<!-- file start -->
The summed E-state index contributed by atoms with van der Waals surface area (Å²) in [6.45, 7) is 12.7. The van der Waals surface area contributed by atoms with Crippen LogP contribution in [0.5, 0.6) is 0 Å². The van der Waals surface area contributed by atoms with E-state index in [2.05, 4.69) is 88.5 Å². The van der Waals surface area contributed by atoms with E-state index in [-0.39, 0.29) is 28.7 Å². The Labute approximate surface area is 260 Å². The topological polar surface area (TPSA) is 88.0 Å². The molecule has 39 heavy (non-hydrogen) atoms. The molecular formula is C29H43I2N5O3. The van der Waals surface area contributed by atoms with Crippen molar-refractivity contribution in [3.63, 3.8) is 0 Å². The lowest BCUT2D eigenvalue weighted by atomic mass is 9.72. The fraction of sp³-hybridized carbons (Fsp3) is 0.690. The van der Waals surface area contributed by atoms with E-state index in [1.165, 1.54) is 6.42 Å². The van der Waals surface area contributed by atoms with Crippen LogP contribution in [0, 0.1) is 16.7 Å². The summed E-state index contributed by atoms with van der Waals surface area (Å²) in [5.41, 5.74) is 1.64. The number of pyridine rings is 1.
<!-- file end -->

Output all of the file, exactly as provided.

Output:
The summed E-state index contributed by atoms with van der Waals surface area (Å²) in [6.45, 7) is 12.7. The van der Waals surface area contributed by atoms with Crippen LogP contribution in [0.5, 0.6) is 0 Å². The van der Waals surface area contributed by atoms with E-state index in [2.05, 4.69) is 88.5 Å². The van der Waals surface area contributed by atoms with E-state index in [-0.39, 0.29) is 28.7 Å². The Labute approximate surface area is 260 Å². The topological polar surface area (TPSA) is 88.0 Å². The molecule has 39 heavy (non-hydrogen) atoms. The molecular formula is C29H43I2N5O3. The van der Waals surface area contributed by atoms with Crippen molar-refractivity contribution in [3.63, 3.8) is 0 Å². The lowest BCUT2D eigenvalue weighted by atomic mass is 9.72. The fraction of sp³-hybridized carbons (Fsp3) is 0.690. The van der Waals surface area contributed by atoms with E-state index in [1.165, 1.54) is 6.42 Å². The van der Waals surface area contributed by atoms with Crippen LogP contribution in [0, 0.1) is 16.7 Å². The summed E-state index contributed by atoms with van der Waals surface area (Å²) in [5.41, 5.74) is 1.64. The number of pyridine rings is 1.